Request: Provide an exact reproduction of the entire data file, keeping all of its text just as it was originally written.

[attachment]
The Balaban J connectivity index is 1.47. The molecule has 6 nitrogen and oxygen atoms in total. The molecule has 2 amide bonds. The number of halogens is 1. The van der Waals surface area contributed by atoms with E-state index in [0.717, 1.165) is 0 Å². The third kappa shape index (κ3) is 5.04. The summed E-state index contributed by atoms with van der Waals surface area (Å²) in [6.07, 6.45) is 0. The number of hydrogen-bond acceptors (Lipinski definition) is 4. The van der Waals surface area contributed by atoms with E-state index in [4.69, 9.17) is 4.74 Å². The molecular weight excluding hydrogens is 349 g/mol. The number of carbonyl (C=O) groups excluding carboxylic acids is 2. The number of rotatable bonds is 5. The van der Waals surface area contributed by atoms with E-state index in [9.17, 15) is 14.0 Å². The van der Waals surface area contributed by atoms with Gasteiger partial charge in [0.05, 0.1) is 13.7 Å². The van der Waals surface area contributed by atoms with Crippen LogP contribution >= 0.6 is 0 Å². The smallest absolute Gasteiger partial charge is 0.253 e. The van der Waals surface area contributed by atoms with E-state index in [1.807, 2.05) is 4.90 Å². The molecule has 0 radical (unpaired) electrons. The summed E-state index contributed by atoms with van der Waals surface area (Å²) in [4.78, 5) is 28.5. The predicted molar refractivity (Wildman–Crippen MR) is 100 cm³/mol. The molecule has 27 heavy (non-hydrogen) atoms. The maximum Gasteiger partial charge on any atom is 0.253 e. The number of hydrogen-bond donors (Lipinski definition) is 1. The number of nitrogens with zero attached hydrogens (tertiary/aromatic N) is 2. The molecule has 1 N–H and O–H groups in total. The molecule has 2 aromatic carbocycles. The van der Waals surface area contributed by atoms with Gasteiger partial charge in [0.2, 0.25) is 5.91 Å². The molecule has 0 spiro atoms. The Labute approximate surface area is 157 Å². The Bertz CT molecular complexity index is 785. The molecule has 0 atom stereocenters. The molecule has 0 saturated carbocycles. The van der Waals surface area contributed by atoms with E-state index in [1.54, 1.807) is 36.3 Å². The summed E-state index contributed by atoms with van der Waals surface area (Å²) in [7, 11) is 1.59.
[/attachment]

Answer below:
The Balaban J connectivity index is 1.47. The molecule has 6 nitrogen and oxygen atoms in total. The molecule has 2 amide bonds. The number of halogens is 1. The van der Waals surface area contributed by atoms with E-state index in [0.717, 1.165) is 0 Å². The third kappa shape index (κ3) is 5.04. The summed E-state index contributed by atoms with van der Waals surface area (Å²) in [6.07, 6.45) is 0. The number of hydrogen-bond acceptors (Lipinski definition) is 4. The van der Waals surface area contributed by atoms with E-state index in [4.69, 9.17) is 4.74 Å². The molecular weight excluding hydrogens is 349 g/mol. The number of carbonyl (C=O) groups excluding carboxylic acids is 2. The number of rotatable bonds is 5. The van der Waals surface area contributed by atoms with E-state index in [9.17, 15) is 14.0 Å². The van der Waals surface area contributed by atoms with Gasteiger partial charge in [0.05, 0.1) is 13.7 Å². The van der Waals surface area contributed by atoms with Crippen LogP contribution >= 0.6 is 0 Å². The smallest absolute Gasteiger partial charge is 0.253 e. The van der Waals surface area contributed by atoms with E-state index in [1.807, 2.05) is 4.90 Å². The molecule has 0 radical (unpaired) electrons. The summed E-state index contributed by atoms with van der Waals surface area (Å²) in [4.78, 5) is 28.5. The predicted molar refractivity (Wildman–Crippen MR) is 100 cm³/mol. The molecule has 27 heavy (non-hydrogen) atoms. The maximum Gasteiger partial charge on any atom is 0.253 e. The number of hydrogen-bond donors (Lipinski definition) is 1. The number of nitrogens with zero attached hydrogens (tertiary/aromatic N) is 2. The molecule has 1 N–H and O–H groups in total. The molecule has 2 aromatic carbocycles. The van der Waals surface area contributed by atoms with Gasteiger partial charge in [0.2, 0.25) is 5.91 Å². The molecule has 0 spiro atoms. The Labute approximate surface area is 157 Å². The Bertz CT molecular complexity index is 785. The molecule has 0 atom stereocenters. The molecule has 0 saturated carbocycles. The van der Waals surface area contributed by atoms with E-state index in [1.54, 1.807) is 36.3 Å². The summed E-state index contributed by atoms with van der Waals surface area (Å²) in [7, 11) is 1.59.